2019 ELECTIONS

Final Forecast – Counter-factual findings: ANC 53%, DA 24%, EFF 14%

By Ferial Haffajee 6 May 2019
Caption
African National Congress (ANC) supporters wait for their leader during the final ANC rally prior to the elections, in Johannesburg, South Africa, 05 May 2019. The ruling party held its final rally ahead of the 08 May general election. EPA-EFE/YESHIEL PANCHIA

After its final poll on Saturday, the Institute for Race Relations has the ANC squeezing beyond the 50% mark, the DA holding the Western Cape and the ANC losing Gauteng.

The Institute for Race Relations (IRR), whose poll is run by Victory Research which is owned by former DA dynamo Ryan Coetzee and which polls globally, predicts the EFF will put 8 percentage points on its 2014 result, ending at 14% in the national election.

The think-tank says the ANC will win 53% and the DA 24% nationally which will mean that the governing party will reduce support and the DA will grow very slightly from its 2014 outcome of 22,23%.  The IRR poll is a counter-factual one in that it turns up lower results for the ANC and higher outcomes for the EFF than three other polls do. Its results are based on a respondent pool of about 2,200 people, all registered voters.

The IRR poll suggests the ANC will get only 45% of votes in Wednesday’s election in Gauteng – this is against the ANC’s own poll of 3,200 respondents which has found that it will win a majority of between 53% and 56% in the country’s economic heartland.  The DA gets 26% in Gauteng in the poll released on Monday, suggesting that the official opposition party is unlikely to meet its key goal of the campaign – to be the biggest party in the province and to be able to form a government. 

This is the most fluid national election to date, in particular with regards to the ANC and EFF, who have traded support one way and the other among around five to eight percent of black voters since September,” said the IRR’s head of politics and governance, Gareth van Onselen.  

From Saturday April 28 to Saturday May 5, pollsters undertook research to arrive at a “five-day moving average” outcome to increase the randomness of the sample (an important measure) and arrive at a 95% confidence level.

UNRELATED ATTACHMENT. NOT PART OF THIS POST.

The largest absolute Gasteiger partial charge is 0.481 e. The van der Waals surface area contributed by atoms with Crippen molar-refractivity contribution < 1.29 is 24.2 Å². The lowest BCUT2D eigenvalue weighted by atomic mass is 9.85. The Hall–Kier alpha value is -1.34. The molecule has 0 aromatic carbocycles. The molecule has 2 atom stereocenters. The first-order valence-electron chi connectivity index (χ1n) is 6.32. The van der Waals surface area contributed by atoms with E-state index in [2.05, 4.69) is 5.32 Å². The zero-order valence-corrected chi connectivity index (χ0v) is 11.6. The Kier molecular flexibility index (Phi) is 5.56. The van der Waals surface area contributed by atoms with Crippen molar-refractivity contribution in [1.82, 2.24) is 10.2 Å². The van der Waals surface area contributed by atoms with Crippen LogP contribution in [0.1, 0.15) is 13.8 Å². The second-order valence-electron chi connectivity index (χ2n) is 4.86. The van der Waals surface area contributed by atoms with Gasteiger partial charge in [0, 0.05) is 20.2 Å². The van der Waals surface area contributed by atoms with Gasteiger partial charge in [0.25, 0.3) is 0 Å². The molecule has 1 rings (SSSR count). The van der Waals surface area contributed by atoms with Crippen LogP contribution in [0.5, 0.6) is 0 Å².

Here’s what the pollsters saw: “For the first half of the week, the ANC managed effectively to squeeze the EFF.  From Saturday to Wednesday, the ANC had consolidated its support up to 68.9% turnout.  In turn, the EFF had dropped from 14% to 10% on lower turnout over that period. From Wednesday (May 1) to the final Saturday (May 4), however, the EFF fought back, systematically increasing its support from 10% to 14%.  The DA remained fairly stable throughout the week, averaging 24% on lower turnout and occasionally hitting 25%.”

In the Western Cape, other polls suggest the DA is fighting to achieve a majority in the provincial election, but the IRR says it will romp to a comfortable victory.  

While the party started at a 51% outcome in the IRR’s April poll in the only province it governs, by the time the researchers put down the phone on their final respondent, the party was polling for a 54% win.  

This is what an effective squeeze looks like,” said Van Onselen who said the DA’s tactics to push up support amongst the coloured majority in the province was working.  

The 2019 opinion and voting polls are beginning to reveal three things: the ANC will win the election; the EFF will make the biggest gains and the DA will not achieve its goal of being the largest party in three provinces.  

The DA had planned to use Election 2019 to prove its mettle at governing. The party moved its headquarters to Gauteng from Cape Town to put its energy into securing a victory in the powerhouse province.  The party won two of the major cities in Gauteng in 2016 which made it target a provincial win.  Gauteng is responsible for over 40% of GDP in South Africa.   

The IRR has stressed its survey is not a prediction and that its outcome is not absolutely definitive; it has assumed a voter turnout of 70%.   The difference between the IRR poll and the Ipsos polls are the following: the IRR respondent pool is representative but smaller; the IRR poll polls people by mobile phone numbers while Ipsos polls in face-to-face interviews using mock ballots. DM

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